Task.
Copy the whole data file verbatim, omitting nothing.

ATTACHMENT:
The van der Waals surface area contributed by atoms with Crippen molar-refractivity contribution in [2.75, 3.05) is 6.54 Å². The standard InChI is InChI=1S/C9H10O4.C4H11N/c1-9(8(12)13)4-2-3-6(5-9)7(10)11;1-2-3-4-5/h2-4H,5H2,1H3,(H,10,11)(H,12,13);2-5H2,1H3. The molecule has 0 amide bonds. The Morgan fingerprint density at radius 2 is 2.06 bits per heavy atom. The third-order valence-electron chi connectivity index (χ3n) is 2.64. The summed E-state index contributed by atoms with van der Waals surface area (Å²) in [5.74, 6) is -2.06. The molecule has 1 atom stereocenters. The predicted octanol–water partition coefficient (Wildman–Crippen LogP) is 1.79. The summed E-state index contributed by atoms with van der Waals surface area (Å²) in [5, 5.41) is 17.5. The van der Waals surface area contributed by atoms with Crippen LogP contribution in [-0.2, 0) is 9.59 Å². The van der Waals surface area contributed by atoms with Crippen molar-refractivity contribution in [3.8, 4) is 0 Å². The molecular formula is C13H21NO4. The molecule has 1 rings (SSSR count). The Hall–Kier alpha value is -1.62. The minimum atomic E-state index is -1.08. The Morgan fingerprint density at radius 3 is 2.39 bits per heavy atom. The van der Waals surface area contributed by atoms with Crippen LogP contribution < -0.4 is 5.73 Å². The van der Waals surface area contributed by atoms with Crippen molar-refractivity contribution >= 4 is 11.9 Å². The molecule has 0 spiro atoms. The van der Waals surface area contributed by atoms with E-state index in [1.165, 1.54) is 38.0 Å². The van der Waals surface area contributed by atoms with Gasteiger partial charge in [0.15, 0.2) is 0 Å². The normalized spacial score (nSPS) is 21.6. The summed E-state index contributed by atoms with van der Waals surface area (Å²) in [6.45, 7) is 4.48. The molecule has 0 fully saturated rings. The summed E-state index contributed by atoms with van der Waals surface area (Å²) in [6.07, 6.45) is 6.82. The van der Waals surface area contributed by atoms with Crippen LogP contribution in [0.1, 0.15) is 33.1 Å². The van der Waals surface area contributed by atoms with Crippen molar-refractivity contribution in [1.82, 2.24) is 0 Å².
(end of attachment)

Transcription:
The van der Waals surface area contributed by atoms with Crippen molar-refractivity contribution in [2.75, 3.05) is 6.54 Å². The standard InChI is InChI=1S/C9H10O4.C4H11N/c1-9(8(12)13)4-2-3-6(5-9)7(10)11;1-2-3-4-5/h2-4H,5H2,1H3,(H,10,11)(H,12,13);2-5H2,1H3. The molecule has 0 amide bonds. The Morgan fingerprint density at radius 2 is 2.06 bits per heavy atom. The third-order valence-electron chi connectivity index (χ3n) is 2.64. The summed E-state index contributed by atoms with van der Waals surface area (Å²) in [5.74, 6) is -2.06. The molecule has 1 atom stereocenters. The predicted octanol–water partition coefficient (Wildman–Crippen LogP) is 1.79. The summed E-state index contributed by atoms with van der Waals surface area (Å²) in [5, 5.41) is 17.5. The van der Waals surface area contributed by atoms with Crippen LogP contribution in [-0.2, 0) is 9.59 Å². The van der Waals surface area contributed by atoms with Crippen molar-refractivity contribution in [3.8, 4) is 0 Å². The molecular formula is C13H21NO4. The molecule has 1 rings (SSSR count). The Hall–Kier alpha value is -1.62. The minimum atomic E-state index is -1.08. The Morgan fingerprint density at radius 3 is 2.39 bits per heavy atom. The van der Waals surface area contributed by atoms with Crippen LogP contribution < -0.4 is 5.73 Å². The van der Waals surface area contributed by atoms with Crippen molar-refractivity contribution >= 4 is 11.9 Å². The molecule has 0 spiro atoms. The van der Waals surface area contributed by atoms with E-state index in [1.165, 1.54) is 38.0 Å². The van der Waals surface area contributed by atoms with Gasteiger partial charge in [0.15, 0.2) is 0 Å². The normalized spacial score (nSPS) is 21.6. The summed E-state index contributed by atoms with van der Waals surface area (Å²) in [6.45, 7) is 4.48. The molecule has 0 fully saturated rings. The summed E-state index contributed by atoms with van der Waals surface area (Å²) in [6.07, 6.45) is 6.82. The van der Waals surface area contributed by atoms with Crippen LogP contribution in [0.1, 0.15) is 33.1 Å². The van der Waals surface area contributed by atoms with Crippen molar-refractivity contribution in [1.82, 2.24) is 0 Å².